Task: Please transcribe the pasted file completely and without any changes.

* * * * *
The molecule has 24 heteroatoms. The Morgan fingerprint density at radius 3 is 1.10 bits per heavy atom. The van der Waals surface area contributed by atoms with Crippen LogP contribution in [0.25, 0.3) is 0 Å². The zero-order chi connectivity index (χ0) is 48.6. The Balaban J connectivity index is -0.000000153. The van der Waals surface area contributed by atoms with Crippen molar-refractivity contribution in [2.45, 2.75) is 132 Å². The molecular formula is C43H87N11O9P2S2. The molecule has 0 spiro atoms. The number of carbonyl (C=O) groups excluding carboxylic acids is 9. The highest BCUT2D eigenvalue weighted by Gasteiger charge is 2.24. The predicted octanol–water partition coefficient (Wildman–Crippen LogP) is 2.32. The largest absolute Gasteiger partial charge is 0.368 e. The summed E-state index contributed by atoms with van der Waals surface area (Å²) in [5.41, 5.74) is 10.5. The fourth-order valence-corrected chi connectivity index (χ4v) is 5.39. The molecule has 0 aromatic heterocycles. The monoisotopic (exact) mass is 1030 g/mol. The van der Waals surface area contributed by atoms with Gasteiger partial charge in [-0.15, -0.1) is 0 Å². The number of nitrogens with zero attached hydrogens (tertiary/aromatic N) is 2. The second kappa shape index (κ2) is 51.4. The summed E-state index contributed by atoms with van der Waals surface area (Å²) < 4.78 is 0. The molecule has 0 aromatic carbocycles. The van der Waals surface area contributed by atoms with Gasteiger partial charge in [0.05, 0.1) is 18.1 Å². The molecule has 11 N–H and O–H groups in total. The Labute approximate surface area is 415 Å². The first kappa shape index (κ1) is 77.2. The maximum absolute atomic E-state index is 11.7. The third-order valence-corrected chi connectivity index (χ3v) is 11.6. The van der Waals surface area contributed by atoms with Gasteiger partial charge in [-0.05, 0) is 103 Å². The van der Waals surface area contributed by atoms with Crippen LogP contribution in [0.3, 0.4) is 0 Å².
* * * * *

The molecule has 24 heteroatoms. The Morgan fingerprint density at radius 3 is 1.10 bits per heavy atom. The van der Waals surface area contributed by atoms with Crippen LogP contribution in [0.25, 0.3) is 0 Å². The zero-order chi connectivity index (χ0) is 48.6. The Balaban J connectivity index is -0.000000153. The van der Waals surface area contributed by atoms with Crippen molar-refractivity contribution in [2.45, 2.75) is 132 Å². The molecular formula is C43H87N11O9P2S2. The molecule has 0 spiro atoms. The number of carbonyl (C=O) groups excluding carboxylic acids is 9. The highest BCUT2D eigenvalue weighted by Gasteiger charge is 2.24. The predicted octanol–water partition coefficient (Wildman–Crippen LogP) is 2.32. The largest absolute Gasteiger partial charge is 0.368 e. The summed E-state index contributed by atoms with van der Waals surface area (Å²) in [5.41, 5.74) is 10.5. The fourth-order valence-corrected chi connectivity index (χ4v) is 5.39. The molecule has 0 aromatic heterocycles. The monoisotopic (exact) mass is 1030 g/mol. The van der Waals surface area contributed by atoms with Gasteiger partial charge in [-0.15, -0.1) is 0 Å². The number of nitrogens with zero attached hydrogens (tertiary/aromatic N) is 2. The second kappa shape index (κ2) is 51.4. The summed E-state index contributed by atoms with van der Waals surface area (Å²) < 4.78 is 0. The molecule has 0 aromatic carbocycles. The van der Waals surface area contributed by atoms with Gasteiger partial charge in [0.05, 0.1) is 18.1 Å². The molecule has 11 N–H and O–H groups in total. The Labute approximate surface area is 415 Å². The first kappa shape index (κ1) is 77.2. The maximum absolute atomic E-state index is 11.7. The third-order valence-corrected chi connectivity index (χ3v) is 11.6. The van der Waals surface area contributed by atoms with Gasteiger partial charge in [-0.05, 0) is 103 Å². The van der Waals surface area contributed by atoms with Crippen LogP contribution in [0.3, 0.4) is 0 Å².